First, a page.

At the beginning of a new decade it is appropriate to note the changes that affected the profession during the last decade before considering the challenges that lie ahead.
The Law Society was the professional body for solicitors, its regulator and it handled complaints against solicitors. Solicitors were regulated as individuals and the rules were contained in the Guide to the Professional Conduct of Solicitors.
Sir David Clementi had not yet been commissioned to review the regulation of legal services. The Human Rights Act 1998 was not yet in force and the Limited Liability Partnerships Act 2000 had not received Royal Assent. We had never heard of sub-prime mortgages, CLACS and CLANS, claims farmers or best value tendering (BVT) for criminal defence work. It was possible to obtain legal aid for routine personal injury claims from the Legal Aid Board. The law lords were the highest court in the land and the Lord Chancellor, who was the head of the judiciary, sat in the House of Lords. The Lord Chancellor’s Department appointed judges and ran the courts and tribunals system. The National Assemble had both executive and legislative functions. The Bank of England’s base rate was 6%. It was a very different world to that in which we live and work today.
The Way We Are
Today, the Legal Services Board (LSB) oversees the regulation of legal services. Rather confusingly, the Law Society is both a corporate group (consisting of The Law Society, Solicitors’ Regulation Authority (SRA) and Legal Complaints Service (LCS)) and the professional body which forms part of that group. Lord Hunt has recommended that this confusion should be rectified by re-naming the professional body. Although the Law Society is the approved regulator of the profession, it has delegated regulation to the SRA and the handling of complaints to the LCS in accordance with the recommendations of the Clementi report. The LCS will be replaced by the independent Office for Legal Complaints (OLC) later this year. Solicitors are regulated as individuals still, but the SRA has added firm-based regulation.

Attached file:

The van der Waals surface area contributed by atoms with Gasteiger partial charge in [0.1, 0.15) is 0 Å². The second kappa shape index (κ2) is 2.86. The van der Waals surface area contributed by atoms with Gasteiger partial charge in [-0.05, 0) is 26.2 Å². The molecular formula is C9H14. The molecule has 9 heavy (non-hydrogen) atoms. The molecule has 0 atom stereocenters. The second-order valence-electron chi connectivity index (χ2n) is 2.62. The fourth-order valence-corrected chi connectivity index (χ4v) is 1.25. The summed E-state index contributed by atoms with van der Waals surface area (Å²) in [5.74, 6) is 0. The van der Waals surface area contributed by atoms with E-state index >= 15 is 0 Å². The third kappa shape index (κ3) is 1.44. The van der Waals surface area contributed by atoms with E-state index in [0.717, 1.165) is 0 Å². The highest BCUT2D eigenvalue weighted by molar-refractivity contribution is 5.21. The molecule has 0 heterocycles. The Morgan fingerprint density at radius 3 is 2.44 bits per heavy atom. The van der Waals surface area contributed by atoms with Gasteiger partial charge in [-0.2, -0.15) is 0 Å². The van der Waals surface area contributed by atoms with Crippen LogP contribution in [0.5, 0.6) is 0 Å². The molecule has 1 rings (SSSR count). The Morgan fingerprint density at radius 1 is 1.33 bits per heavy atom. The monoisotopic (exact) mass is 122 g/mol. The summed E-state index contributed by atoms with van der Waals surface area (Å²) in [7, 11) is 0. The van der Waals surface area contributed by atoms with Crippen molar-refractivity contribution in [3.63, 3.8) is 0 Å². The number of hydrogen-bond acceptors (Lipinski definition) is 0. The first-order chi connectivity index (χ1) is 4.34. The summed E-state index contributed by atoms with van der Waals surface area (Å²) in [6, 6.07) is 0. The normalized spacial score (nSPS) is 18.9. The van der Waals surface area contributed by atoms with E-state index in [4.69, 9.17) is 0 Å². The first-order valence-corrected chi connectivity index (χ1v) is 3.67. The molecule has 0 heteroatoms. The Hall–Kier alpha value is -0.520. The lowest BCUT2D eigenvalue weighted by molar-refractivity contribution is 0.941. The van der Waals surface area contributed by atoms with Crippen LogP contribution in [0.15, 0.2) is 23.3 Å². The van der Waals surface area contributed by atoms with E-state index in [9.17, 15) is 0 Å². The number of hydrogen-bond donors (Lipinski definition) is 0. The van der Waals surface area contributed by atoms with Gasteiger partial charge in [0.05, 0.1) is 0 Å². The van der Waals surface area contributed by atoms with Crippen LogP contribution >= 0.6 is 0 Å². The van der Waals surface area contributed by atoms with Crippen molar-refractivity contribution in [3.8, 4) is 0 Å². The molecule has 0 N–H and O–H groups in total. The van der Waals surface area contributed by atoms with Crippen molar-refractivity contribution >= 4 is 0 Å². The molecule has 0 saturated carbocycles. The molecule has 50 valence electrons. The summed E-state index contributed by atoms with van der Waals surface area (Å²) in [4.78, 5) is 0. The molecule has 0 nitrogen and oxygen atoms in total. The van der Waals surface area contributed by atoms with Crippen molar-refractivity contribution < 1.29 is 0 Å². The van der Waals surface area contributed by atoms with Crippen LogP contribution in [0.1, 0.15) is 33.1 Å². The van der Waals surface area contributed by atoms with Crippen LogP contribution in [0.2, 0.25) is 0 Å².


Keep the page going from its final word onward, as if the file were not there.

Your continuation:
Solicitors may conduct their business through limited liability partnerships (LLPs) and legal disciplinary practices (LDPs), as well as partnerships and sole practices. The LSB plans to allow alternative business structures (ABS) to deliver legal services in 2011.
The Secretary of State for Justice sits in the House of Commons and runs the Ministry of Justice. He is not a member of the judiciary. He does not appoint judges: this is the task of the Judicial Appointments Commission. The Legal Services Commission (LSC) has replaced the Legal Aid Board and legal aid is in crisis, despite the withdrawal of BVT for criminal defence work. The Government of Wales Act 2006 separated the executive functions (the Welsh Assembly Government) from the legislative functions of the National Assembly for Wales. The Bank of England’s base rate is 0.5%.
These changes to the landscape of legal practice have been very wide-ranging, so it is impossible to predict the extent of the changes we will face in the next 10 years. However, these are likely to include the following:
1. ABS will be introduced, but the forms in which they will be permitted, the safeguards provided to the public and the regulatory regime or regimes that will apply are unforeseeable;
2. The LSB will be an active agent for change in the legal services marketplace rather than the passive overseer of regulation that most of us would prefer;
3. A new Code of Conduct will replace the current Code in late 2011. It will place greater emphasis on principles rather than prescriptive rules of conduct;
4. All forms of legal work will be subject to further costs pressure but publicly funded work will be hit particularly hard by future spending cuts,